With the exception of Australia and the Polar regions birds of the Order Piciformes nest in trees world wide. The United States is no exception. The types of woodpeckers common in back yards across the country usually fit into twenty five Picidae species, including the Ivory-billed Woodpecker, in eight genera. Temporarily placing the Ivory-billed woodpecker along with a couple of rare visitors into brackets, the North American breeding woodpecker population consists of approximately twenty-two species in five genera.
North America’s largest woodpecker, the Pileated Woodpecker (Dryocopus pileatus), lives year round in most of the continent’s temperate forests. The red crest of feathers on a large black body makes it very easy to identify.
With a few exceptions, most North American woodpecker populations remain relatively healthy, although one can never understate the importance of a healthy forest ecosystem with a healthy forest bird population. Perhaps the least healthy woodpecker population title belongs to the Southeast’s Red-cockaded Woodpecker, classified as endangered since 1970. A variety of public and private organizations now actively manage their populations, with a goal of increasing and/or stabilizing them.
Sapsuckers stand out as unusual types of woodpeckers because of the fact that they drill their wells in trees from coast to coast. Four species live in the wild as well as finding their way to yards around the United States.
The Red-breasted Sapsucker (Sphyrapicus ruber), pictured above, the West Coast variant, spend their summers in higher elevation forests near rivers and streams. Some populations migrate down to the valleys during winters.
The Red-naped Sapsucker picks up its range where the Red-breasted Sapsucker range ends, the forest areas of the Rocky Mountain region.
In some instances, excessive sapsucker drilling activity on any one tree to any group of trees might pose tree health problems. In those instances, some experts recommend wrapping burlap around the tree trunks.
Flicker Woodpeckers (Colaptes)
Although instances of hybridization among North American flicker species continues to be a subject of discussion, technically, two North American Colaptes species plod the soil in search of food on a daily basis.
The Northern Flicker (Colaptes auratus) divides into western and eastern subspecies, with the West Coast variant named the Red-shafted Northern Flicker and the East Coast variant named the Yellow-shafted Northern Flicker.
Flickers prefer open habitats such as fields, rather than dense forests. Their diet consists of insects, seeds and berries.
The male is distinguished from the female by the red patch on the cheek.
Popular birds, they are welcome at many back yard feeders and especially enjoy a snack of suet and water. With a life span that often exceeds the five year mark, homeowners might expect a long term relationship with any flickers they might attract to the back yard feeder.
Perhaps Northern Flickers reach the pinnacle of their popularity in Alabama where they are called Yellowhammers and celebrated as the official state bird.
Technically, North America’s second flicker species, the Gilded Flicker (Colaptes auratus), inhabits Southwest scrub lands.
Males sport a red mustache. Like the Yellow-shafted Flicker, it has yellow under bars..
North America’s most diverse woodpecker genera, Picoides, records nine separate species.
The smallest and most common Picoides, the Downy Woodpecker (Picoides pubescens) adapts equally well to most wilderness and residential areas with trees.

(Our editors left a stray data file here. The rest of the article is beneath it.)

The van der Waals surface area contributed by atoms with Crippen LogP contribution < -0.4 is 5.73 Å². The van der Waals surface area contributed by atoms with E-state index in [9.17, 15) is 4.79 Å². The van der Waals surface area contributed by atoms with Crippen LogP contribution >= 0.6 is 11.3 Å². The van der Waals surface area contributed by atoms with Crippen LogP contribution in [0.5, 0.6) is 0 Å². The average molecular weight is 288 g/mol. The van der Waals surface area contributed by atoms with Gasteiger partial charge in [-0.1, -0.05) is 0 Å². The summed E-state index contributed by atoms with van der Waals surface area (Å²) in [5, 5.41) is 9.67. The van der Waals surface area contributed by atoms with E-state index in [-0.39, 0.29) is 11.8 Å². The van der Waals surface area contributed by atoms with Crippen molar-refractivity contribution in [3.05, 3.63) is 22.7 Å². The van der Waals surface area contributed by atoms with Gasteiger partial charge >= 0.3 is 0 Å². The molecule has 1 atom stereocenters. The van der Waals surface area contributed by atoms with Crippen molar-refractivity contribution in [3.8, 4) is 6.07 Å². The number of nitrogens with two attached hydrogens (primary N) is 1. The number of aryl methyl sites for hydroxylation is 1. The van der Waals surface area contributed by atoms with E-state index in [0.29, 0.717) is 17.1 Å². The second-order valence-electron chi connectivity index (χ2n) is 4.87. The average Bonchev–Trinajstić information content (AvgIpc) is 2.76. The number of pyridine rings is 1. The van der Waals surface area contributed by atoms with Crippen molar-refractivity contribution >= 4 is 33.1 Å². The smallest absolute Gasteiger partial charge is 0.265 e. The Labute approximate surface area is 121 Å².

Physically, the Downy’s black and white feather pattern resembles the slightly larger Hairy Woodpecker, (Picoides villosus). In instances where size comparisons might not be available, experts suggest examining the bill size in relation to the head size. Downy Woodpeckers typically have small bills.
As with most woodpecker species, males grow a red-feathered patch on their crown.
Less wide ranging, the Ladder-backed woodpecker (Picoides scalaris) makes its home in a variety of Southwest habitats, from cacti to forest areas.
A pattern of striped feathers on the back and spots on the breast provide initial identification marks. Males, like the one in picture two also have a red cap.
Ladder-backed Woodpeckers look very similar to Nuttall’s Woodpecker, another Picoides species. However, Nuttall’s are limited to the coastal areas of California.
In that small area where the species overlap, the two species are known to inter-breed.
Six Melanerpes species of woodpeckers nest among North America’s wooded areas.
The Acorn woodpecker (Melanerpes formicivorus), perhaps the best known Melanerpes, inhabits western oak groves, where it spends its days gathering acorns.
Once gathered, the acorns get stored in tree holes or nearby wooden structure such as fences and telephone poles.
Unlike most woodpecker species, both the male and female have a red crown.
Gila Woodpeckers (Melanerpes uropygialis) nest in tree and cactus cavities across the lower elevations of the desert Southwest.
Their adaptability extends to their dietary habits, with a variety of fruits, grains and insects pleasing to their palates. Being relatively social birds, they are happy to visit back yard feeders.
Physically, Gila Woodpeckers head feathers show a brown or light color to match the black and white barred back. Males show red-feathered caps.
Social birds, Gila Woodpeckers need no second invitation to visit a back yard feeder.
The Red-bellied Woodpecker (Melanerpes carolinus), a native eastern species, makes its home in many forest areas as well as wooded residential areas.
They belong to the same genus as the Acorn Woodpecker, and like them, they are known to store food in cracks in trees. Their diet also consists of in season fruit, nuts and insects.
Their propensity for vocalization makes it easy to find them in their territory. The dark checkered back and gray face and belly are good field identification clues.